By B.N. Frank
As I skimmed through this Kara Swisher’s op-ed, “I’m a Tech Addict and I’m Not Ashamed,” I immediately thought of Rosie O’Donnell. About 20 years ago, Rosie hosted a popular daytime talk show. Part of her appeal was that she was so relatable to women. Her opening monologues occasionally included brief references to how she had eaten a whole bag of M&Ms or cookies the night before. She said she was ashamed and knew it was wrong. Then she’d uncomfortably laugh it off and move onto another topic. Many viewers could relate and would uncomfortably laugh it off with her. Eventually, though, Rosie started talking about her binges on almost every show and for longer periods of time. She didn’t seem ashamed about it anymore either – even though she still said she knew it wasn’t healthy and that she had started gaining weight.
I could relate to Rosie’s binge eating. I had binged in my teens – sometimes even with my friends. We justified it as normal teenage girl behavior – even though we knew it wasn’t good for us. A few of my friends ended up in counseling and hospitals because of eating disorders so I knew binging was not to be taken lightly or to be encouraged. I felt bad for Rosie. Whether it was intentional or not, though, she had become a bad influence on everyone else. I stopped watching her show and prayed she would get counseling for her sake and everyone else’s.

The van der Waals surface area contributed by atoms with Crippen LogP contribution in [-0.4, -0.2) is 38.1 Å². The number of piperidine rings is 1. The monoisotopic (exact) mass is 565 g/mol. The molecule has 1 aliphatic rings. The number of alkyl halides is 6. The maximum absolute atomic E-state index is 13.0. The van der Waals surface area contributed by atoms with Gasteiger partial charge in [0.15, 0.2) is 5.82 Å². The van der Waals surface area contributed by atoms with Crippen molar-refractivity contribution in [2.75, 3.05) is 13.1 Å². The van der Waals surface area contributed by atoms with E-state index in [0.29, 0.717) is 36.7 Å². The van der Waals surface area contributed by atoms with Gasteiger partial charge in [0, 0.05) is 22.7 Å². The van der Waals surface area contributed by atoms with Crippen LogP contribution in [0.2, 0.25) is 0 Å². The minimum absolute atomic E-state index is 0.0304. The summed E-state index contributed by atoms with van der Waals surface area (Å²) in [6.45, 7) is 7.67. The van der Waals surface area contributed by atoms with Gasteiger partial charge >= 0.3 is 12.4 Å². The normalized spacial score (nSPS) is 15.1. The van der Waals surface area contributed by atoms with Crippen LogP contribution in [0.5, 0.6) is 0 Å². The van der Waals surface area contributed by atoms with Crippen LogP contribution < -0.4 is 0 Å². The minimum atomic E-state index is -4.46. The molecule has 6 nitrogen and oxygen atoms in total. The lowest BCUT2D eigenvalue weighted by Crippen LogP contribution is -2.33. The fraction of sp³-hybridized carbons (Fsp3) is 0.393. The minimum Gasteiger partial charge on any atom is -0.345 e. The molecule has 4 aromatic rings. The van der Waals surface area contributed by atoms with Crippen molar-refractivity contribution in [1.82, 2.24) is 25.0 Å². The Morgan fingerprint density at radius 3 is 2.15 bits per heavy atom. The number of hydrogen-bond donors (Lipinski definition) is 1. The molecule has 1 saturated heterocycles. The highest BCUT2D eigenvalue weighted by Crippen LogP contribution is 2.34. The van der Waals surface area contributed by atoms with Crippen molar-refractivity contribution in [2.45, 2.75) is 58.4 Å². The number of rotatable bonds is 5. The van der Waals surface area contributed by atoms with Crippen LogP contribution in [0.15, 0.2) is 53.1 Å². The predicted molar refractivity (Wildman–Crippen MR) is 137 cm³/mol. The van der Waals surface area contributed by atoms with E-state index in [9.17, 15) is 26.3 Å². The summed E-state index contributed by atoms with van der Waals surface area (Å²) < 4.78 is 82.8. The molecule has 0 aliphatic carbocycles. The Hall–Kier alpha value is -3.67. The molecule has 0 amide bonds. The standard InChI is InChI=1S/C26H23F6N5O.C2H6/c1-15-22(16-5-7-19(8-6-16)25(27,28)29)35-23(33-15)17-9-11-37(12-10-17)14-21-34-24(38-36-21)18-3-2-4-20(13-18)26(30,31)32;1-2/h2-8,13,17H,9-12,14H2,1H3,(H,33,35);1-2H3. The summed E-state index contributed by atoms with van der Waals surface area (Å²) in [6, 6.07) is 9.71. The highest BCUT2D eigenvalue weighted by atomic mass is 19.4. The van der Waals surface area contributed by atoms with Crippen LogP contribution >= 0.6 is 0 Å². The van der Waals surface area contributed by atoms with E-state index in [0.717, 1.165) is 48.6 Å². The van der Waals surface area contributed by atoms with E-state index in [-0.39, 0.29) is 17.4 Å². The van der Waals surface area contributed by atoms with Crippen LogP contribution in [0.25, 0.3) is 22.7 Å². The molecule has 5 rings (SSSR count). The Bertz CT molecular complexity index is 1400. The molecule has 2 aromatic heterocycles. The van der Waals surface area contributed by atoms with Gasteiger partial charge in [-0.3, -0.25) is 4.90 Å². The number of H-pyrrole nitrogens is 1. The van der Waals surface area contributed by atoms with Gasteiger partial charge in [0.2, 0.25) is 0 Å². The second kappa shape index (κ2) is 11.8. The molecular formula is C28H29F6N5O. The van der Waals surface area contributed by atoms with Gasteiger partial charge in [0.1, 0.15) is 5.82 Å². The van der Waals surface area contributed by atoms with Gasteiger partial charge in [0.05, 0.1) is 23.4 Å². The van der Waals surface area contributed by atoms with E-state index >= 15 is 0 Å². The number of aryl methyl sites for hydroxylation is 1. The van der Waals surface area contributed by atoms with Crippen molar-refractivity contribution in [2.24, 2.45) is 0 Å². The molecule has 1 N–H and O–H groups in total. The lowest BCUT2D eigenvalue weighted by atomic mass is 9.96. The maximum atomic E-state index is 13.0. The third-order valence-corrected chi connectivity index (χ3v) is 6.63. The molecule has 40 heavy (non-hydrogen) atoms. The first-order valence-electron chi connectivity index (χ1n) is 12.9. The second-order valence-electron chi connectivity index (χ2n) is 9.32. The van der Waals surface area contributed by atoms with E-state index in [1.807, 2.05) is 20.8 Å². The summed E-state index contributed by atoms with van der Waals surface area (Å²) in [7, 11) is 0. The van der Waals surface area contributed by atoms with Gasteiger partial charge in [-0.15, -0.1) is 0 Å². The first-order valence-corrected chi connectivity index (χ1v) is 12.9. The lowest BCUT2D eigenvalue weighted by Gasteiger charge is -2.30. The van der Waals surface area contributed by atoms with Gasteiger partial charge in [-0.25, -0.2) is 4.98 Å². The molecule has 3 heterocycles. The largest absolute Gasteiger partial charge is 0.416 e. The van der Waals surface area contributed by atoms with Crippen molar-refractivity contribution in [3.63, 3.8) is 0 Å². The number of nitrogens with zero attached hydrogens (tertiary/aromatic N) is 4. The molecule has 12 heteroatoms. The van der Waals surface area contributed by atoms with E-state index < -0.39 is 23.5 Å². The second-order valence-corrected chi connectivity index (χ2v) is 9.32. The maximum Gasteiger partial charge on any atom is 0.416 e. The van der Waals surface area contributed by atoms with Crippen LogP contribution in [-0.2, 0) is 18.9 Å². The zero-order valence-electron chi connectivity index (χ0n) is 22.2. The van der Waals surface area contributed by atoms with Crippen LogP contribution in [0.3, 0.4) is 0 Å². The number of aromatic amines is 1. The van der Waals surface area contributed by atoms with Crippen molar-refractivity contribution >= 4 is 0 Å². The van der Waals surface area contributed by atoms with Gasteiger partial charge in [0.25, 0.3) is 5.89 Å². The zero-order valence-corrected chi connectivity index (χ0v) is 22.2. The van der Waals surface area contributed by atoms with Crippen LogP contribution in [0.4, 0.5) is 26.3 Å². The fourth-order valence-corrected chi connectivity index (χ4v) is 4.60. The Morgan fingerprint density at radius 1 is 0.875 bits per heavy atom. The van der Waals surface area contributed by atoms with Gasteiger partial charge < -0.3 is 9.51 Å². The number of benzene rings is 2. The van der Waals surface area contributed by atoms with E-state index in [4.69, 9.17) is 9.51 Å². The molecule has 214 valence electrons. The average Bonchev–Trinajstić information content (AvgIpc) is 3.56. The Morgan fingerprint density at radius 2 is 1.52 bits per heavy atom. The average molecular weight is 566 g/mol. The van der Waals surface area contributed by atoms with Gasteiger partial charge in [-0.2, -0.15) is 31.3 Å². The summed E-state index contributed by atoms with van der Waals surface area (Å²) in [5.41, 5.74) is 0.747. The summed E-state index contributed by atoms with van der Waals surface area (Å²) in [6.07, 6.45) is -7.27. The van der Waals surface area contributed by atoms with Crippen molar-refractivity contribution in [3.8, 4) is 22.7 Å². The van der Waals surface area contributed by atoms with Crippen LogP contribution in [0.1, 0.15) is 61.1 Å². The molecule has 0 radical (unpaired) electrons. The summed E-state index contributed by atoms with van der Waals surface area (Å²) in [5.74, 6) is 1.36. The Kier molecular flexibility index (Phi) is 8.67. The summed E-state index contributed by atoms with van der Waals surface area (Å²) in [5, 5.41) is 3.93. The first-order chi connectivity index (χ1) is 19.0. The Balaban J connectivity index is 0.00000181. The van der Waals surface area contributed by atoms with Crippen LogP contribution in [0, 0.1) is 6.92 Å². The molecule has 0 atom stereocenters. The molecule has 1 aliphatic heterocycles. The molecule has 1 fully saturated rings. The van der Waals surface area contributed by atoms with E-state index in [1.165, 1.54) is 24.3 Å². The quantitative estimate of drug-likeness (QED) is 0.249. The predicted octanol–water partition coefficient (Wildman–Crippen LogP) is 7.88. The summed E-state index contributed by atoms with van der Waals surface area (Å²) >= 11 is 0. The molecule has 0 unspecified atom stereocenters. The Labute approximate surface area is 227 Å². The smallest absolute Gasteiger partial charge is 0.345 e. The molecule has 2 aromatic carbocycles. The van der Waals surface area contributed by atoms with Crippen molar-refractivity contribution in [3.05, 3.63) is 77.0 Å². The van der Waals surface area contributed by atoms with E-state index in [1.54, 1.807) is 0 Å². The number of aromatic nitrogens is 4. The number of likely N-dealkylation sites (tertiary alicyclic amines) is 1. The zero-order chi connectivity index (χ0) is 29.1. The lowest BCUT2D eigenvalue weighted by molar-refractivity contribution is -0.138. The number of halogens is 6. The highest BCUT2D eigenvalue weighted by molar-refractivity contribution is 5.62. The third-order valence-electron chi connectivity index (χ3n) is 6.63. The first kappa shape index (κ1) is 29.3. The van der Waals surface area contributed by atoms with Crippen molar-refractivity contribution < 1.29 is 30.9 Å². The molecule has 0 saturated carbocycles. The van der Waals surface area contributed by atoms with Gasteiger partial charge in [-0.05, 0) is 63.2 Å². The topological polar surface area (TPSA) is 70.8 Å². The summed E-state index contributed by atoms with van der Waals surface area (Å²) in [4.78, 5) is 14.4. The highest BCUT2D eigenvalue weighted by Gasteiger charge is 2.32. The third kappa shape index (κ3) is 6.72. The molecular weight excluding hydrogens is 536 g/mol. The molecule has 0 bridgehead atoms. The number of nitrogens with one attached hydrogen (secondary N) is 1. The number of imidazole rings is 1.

New York Times writer, Kara Swisher is also a relatable woman. Most would probably agree with her statement that “we shouldn’t forget that the concept of instant communications is profound, and the ability to be in touch at an important time is both convenient and good.”
But other than that, she has normalized and justified her tech addiction in her op-ed. I pray that she will get some help because even though many women (and men) can relate to her behavior – that doesn’t make it attractive, healthy, or lovable – even if she’s not ashamed.
Her heavy tech use also exposes her and everyone around her to harmful radiation and Electromagnetic Fields (EMFs). It’s especially unfortunate that she didn’t consider that when she was using her Blackberry in the delivery room while waiting to give birth to her first child. Oh well.
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